Hannah Persell shoots like a girl. And that’s just fine. After all, the Trenton, Missouri senior is a four-time place holder in the 4-H Shooting Sports National Championships.
“Many people may just think you’re shooting, what’s so hard about that?” Persell said. “But just like anything, there are many technicalities that go into the sport.”
Persell’s intense love for the outdoors stems from her mother, who has worked for Missouri State Parks since 1994. Persell also shares her father’s passion for hunting. As soon as she could walk, Persell would be up in the tree stand to hunt with her parents. Her favorite Christmas presents at age 7: a deer rifle, a bow, and a treestand. It didn’t’ take long for Persell to learn how to shoot. She killed her first deer at the age of 8.
Once of age, Persell was determined to try out for the compound archery team in the fall, but hit some bumps in the road … breaking her arm just a few months before archery tryouts, without enough time to recover. Not being able to shoot archery Persell broadened her horizons, and successfully made the Hunting and Outdoors Skills team, attending the National 4-H shooting Sports Championships for the first time in 2014.
“At the time breaking my arm, it seemed like the end of the world, however looking back now it was the start of my true passion for shooting sports,” Persell said. “This was a complete turning point for me … that summer at nationals was one of the best experiences that I had ever had.”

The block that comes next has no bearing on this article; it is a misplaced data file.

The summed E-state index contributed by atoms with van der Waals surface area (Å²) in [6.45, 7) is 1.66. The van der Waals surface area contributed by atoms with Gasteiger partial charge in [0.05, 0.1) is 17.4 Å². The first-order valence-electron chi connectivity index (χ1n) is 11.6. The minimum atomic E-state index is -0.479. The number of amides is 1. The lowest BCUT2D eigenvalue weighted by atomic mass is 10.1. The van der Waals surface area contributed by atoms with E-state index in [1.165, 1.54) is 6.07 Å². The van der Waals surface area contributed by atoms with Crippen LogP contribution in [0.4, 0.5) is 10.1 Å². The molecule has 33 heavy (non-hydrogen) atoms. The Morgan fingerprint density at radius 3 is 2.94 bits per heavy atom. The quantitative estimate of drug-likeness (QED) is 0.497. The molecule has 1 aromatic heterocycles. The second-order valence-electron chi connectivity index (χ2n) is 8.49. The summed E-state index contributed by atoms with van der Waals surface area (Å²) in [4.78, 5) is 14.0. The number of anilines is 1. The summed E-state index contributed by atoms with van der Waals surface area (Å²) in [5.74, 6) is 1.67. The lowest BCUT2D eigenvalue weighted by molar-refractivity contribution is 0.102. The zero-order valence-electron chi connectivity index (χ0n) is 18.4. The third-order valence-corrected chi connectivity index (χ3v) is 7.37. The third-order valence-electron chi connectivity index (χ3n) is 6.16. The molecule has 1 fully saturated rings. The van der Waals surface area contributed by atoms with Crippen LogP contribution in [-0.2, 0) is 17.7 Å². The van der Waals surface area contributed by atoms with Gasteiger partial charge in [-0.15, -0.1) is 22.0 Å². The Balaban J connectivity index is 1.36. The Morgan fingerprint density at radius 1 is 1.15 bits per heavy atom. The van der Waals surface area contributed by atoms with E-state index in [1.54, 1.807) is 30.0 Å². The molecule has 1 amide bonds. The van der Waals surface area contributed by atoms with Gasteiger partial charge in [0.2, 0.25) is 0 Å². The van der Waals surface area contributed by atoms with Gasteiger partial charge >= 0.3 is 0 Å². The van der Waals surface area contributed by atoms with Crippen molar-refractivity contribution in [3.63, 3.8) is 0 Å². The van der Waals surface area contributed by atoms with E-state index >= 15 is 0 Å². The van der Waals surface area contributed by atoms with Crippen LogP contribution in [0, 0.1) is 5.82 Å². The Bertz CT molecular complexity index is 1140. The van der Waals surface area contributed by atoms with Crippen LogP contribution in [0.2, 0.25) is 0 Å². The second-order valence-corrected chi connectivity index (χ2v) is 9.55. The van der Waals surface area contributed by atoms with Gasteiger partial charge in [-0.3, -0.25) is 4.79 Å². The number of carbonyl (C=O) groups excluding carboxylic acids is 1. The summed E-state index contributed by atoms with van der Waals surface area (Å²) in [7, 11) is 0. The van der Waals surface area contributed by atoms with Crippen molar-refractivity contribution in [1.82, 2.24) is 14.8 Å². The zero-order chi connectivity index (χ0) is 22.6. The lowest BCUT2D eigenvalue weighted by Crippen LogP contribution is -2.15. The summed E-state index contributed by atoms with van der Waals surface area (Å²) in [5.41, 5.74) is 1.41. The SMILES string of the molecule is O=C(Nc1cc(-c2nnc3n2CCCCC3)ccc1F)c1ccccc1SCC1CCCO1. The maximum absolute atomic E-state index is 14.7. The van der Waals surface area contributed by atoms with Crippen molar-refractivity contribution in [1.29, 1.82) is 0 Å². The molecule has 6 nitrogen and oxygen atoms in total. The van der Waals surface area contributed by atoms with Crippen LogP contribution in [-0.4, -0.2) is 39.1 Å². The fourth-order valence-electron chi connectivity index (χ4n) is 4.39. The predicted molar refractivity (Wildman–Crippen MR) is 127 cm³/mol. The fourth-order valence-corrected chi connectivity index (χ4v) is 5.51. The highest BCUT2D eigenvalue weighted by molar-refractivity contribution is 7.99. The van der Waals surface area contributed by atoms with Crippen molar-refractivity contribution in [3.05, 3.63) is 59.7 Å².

She ended up taking second place overall individual and first place overall team that year in the Hunting and Outdoors Skills discipline. Persell believes her true drive in shooting sports has come from her own personal goal to make a new state team each year to return to the National Championships. To make a state team after attending nationals, you can never return in the same discipline. In order for Persell to continue going to nationals, she had to try out some new shots. And Persell made her targets.
The 17-year-old was on the 2015 Small Bore Rifle fifth place overall team, the 2016 Muzzleloader first place overall team, and the 2017 Recurve Archery first place every day and overall team.
“After being part of a state team four years in a row, I would say my teammates have always provided me with the rest of my drive and pushed me to do better,” Persell said. “Just like any sports team, of course you want to perform well individually, but at the end of the day you want your team to do just as well, never wanting to let them down.”
Her biggest challenge though has been finding time to practice. An active member in both 4-H and FFA, she often attends many camps and leadership trainings throughout the summer. But the 4-H Club President and FFA 2017 Chapter 1st Vice President says by being involved in those organizations, it has made her a much more well-rounded agvocate.
“Without 4-H, I probably would have never began competing in shooting sports,” Persell said. “Not only has 4-H helped me to grow my talent, it has also gave me many opportunities to share my experiences and teach others to appreciate the sport.”